I have placed Kit # 6680 , formerly standing alone as a “Pennsylvania Sub-group”, and Kits # 16001  and 23314 ,      in the same group with  Kit #8881. As indicated, we now have results for Kit #16001, confirming the haplotype for #6680;  these three kits represent descendants of a common ancestor, Samuel Strong of Mifflin Co., Pennsylvania.   It appears that Samuel Strong’s ancestors were “Strangs” from Scotland.    It appears the respective participants should start researching the surname variation "Strang", as Kits #6680,  #16001 and #23314 are quite close to The Strange of Balcaskie... with three steps difference from him, but still matching fairly closely the Assumed Strange of Balcaskie haplotype overall, with a total of just  two-steps difference.   It was fairly common for the surname Strang to be transliterated into Strong by early immigrants to the US ... and I think it probably happened in this case.  We  have added results for two additional participants, Kits # 17527  and 17528 .   Each of these participants is descended from James Strong of York County, Pennsylvania.  See DNA Note #14 for additional discussion re these kits.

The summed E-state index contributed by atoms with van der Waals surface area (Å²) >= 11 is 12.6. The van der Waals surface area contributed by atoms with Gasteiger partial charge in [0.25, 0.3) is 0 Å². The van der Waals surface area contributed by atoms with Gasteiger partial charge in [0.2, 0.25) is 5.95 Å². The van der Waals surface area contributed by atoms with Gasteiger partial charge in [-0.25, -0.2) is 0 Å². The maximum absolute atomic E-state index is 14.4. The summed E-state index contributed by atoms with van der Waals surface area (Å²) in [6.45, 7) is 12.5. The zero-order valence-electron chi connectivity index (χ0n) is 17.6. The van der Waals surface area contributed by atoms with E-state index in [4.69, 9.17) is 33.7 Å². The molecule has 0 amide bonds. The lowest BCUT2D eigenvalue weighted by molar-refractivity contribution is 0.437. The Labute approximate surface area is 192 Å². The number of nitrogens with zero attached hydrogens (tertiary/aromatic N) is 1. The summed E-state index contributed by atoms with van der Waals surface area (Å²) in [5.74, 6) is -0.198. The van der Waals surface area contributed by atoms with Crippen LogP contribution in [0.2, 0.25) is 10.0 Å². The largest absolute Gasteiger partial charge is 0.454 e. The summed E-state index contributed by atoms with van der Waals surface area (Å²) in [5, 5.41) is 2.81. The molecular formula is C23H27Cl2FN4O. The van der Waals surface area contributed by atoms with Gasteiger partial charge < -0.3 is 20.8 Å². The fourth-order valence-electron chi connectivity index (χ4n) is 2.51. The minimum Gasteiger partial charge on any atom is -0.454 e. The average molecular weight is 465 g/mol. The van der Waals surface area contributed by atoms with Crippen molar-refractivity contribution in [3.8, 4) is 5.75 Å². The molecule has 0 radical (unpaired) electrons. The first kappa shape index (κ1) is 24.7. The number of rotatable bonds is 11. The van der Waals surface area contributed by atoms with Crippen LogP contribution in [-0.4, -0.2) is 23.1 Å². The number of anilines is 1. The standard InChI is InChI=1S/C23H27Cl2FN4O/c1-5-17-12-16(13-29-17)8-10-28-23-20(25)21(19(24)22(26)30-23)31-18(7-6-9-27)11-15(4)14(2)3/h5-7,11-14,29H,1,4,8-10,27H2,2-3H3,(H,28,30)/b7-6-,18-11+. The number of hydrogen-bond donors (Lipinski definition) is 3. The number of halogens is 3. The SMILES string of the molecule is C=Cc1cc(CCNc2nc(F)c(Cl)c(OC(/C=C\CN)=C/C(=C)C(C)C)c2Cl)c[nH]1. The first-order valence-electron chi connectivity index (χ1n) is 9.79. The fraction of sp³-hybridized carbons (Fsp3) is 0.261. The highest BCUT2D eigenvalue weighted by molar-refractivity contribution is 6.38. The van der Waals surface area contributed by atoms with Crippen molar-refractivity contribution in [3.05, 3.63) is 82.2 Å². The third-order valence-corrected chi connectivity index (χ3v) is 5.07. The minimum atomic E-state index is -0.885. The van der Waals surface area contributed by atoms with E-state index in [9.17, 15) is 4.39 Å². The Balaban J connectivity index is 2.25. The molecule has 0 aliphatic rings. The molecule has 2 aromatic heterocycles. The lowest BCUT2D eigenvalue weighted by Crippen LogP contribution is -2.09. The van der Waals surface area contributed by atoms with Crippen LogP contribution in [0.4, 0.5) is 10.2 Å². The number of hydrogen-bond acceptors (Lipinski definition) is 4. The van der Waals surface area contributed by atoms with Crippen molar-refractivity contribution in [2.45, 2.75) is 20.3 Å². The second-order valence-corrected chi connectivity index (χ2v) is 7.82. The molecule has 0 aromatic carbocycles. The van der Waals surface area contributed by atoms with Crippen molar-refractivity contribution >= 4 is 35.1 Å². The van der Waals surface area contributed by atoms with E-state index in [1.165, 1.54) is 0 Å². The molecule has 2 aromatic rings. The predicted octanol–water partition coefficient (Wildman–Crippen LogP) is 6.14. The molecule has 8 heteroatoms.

The "Ulster Divide": Next, we have an interesting divide in the results.   The overall pattern is there, seeming to confirm a Scottish origin for the other Kits in the Group. However, there are several differences which may well be explained by the lengthy times over which mutations may have occurred, initially away from the basic Strange of Balcaskie Haplotype, and later away from the various resultant branches.    As most of you are aware, some of the Strong families in Ireland appear to have been "planted" in Ulster as a part of the Plantation of Ulster implemented at the direction of King James VI of Scotland who became  King James I of England.   The plantation took place in the period 1607-1641, now nearly 400 years ago.   It appears we have at least two and possibly three lines in Ulster which are offshoots from the main Strange of Balcaskie Haplotype: Stronge of Tynan Abbey, and a possibly related family which consists of those members of what was formerly dubbed the Antrim, Down & South Carolina group.  The third group MAY be, but is not likely, the hypothetical Sligo-Cavan  group.  For now, it suits to discuss the various groups together in this DNA Note #11.